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Forget dine and dash. Try dash and dine.

A new iPhone application called Storific, launched Monday, provides hungry consumers with a mobile way to skip the hassle of in-restaurant ordering and waiting and instead find, order, and pay for food before pick-up or dine-in.

People can use Storific to check out menus, place orders, pay through a PayPal wallet, and get notified when orders are ready for pick up. The application also encourages sharing, includes a social tab for checking out friends’ orders, and integrates with Facebook.

The overall Storific experience has been fine-tuned for consumer convenience and is being marketed as a cross between mobile pay startup Square and social check-in service Foursquare. Storific also caters to small and local businesses by offering them a more affordable ordering option than the ones provided by juggernauts GrubHub and Seamless.

“The restaurant owner wastes a lot of time taking orders,” Storific CEO and founder Michael Cohen told VentureBeat. “We’ve worked with [restaurant owners] to completely remove the ordering process and give customers a chance to order ahead and not have to wait in line.”

Paris-based Storific, which first got its start with a web-based version of an ordering app in December 2010, works in roughly 80 locations in the U.S. and Europe. The company has an exclusive arrangement with PayPal, which means that all payments are processed by the eBay-owned payments provider. The partnership keeps costs down for participating businesses — PayPal charges them its standard transaction fees — and means that merchants will see app sales deposited in their PayPal accounts immediately.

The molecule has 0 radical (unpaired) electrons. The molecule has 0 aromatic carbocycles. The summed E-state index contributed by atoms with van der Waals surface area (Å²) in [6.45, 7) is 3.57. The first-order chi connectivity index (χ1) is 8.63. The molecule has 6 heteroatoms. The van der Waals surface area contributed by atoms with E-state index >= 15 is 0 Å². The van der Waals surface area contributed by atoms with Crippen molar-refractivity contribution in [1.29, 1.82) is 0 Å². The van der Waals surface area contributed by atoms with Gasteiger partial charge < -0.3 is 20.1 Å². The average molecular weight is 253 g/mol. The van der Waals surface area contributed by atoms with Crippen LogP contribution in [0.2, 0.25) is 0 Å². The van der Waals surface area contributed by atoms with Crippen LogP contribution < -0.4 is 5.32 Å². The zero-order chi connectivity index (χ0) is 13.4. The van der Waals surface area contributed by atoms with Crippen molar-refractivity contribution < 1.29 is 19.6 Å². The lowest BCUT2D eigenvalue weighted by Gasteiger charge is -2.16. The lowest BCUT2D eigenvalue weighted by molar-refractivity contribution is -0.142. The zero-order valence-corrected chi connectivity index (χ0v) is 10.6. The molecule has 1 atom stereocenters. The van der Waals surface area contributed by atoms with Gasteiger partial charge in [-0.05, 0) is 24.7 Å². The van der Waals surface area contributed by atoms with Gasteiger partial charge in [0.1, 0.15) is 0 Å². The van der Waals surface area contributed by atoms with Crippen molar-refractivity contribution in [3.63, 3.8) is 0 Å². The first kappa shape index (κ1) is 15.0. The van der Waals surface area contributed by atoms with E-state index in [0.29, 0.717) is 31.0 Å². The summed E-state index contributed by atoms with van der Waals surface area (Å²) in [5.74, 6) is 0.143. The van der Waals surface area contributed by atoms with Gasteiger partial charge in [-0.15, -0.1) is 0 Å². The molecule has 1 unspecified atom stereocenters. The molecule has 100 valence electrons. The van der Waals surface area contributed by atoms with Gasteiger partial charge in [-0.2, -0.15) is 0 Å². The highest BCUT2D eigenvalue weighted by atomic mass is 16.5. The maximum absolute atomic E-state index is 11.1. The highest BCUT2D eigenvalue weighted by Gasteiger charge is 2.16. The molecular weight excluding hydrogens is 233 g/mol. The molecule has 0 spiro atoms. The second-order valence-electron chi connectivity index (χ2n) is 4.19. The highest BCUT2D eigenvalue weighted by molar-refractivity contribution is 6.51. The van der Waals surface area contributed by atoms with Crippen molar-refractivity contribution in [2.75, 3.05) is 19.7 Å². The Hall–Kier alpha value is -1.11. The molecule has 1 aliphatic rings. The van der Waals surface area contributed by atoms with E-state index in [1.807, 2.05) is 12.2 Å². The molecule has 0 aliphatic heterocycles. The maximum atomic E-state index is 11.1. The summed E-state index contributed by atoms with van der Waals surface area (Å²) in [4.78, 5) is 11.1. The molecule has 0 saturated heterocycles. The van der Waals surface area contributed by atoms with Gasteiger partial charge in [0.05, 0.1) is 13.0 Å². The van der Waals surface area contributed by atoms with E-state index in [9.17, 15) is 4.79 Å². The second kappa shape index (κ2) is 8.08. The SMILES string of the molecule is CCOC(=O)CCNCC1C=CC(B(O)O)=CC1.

Cohen believes the PayPal integration will make Storific an attractive choice for local merchants with small budgets. Restaurants don’t want to hand over their entire customer base to companies like GrubHub or Seamless, he said, because they’ll lose a hefty percentage of sales on commission fees.

“We are a new kind of ordering kiosk. It’s really targeted to be in place, in the store, and be promoted by every local business, because we only charge the PayPal fee,” Cohen said.

The application has promise, but it also has issues. It’s lunchtime, and I’m hungry, so I launch Storific and find a few places nearby accepting mobile orders. Great. But wait. I see a “Paused” icon listed next to a few venues and notice that I actually can’t order anything at all. What gives?

Storific allows participating restaurants to “pause” mobile orders when they’re inundated with business. That’s great for them, but it destroys the experience for me, the I-need-to-eat-right-now consumer who doesn’t want to play the refresh game and will just sacrifice convenience for immediate gratification.

But Cohen insists that local restaurants are excited about the service and that many new merchants have signed up to participate since the company went live with the app this morning. The more options, the more likely consumers will be to give the application a test run.

Storific has offices in Paris and Bordeaux. The startup has raised $300,000 in seed funding and is actively raising a Series A round to grow its U.S. presence.

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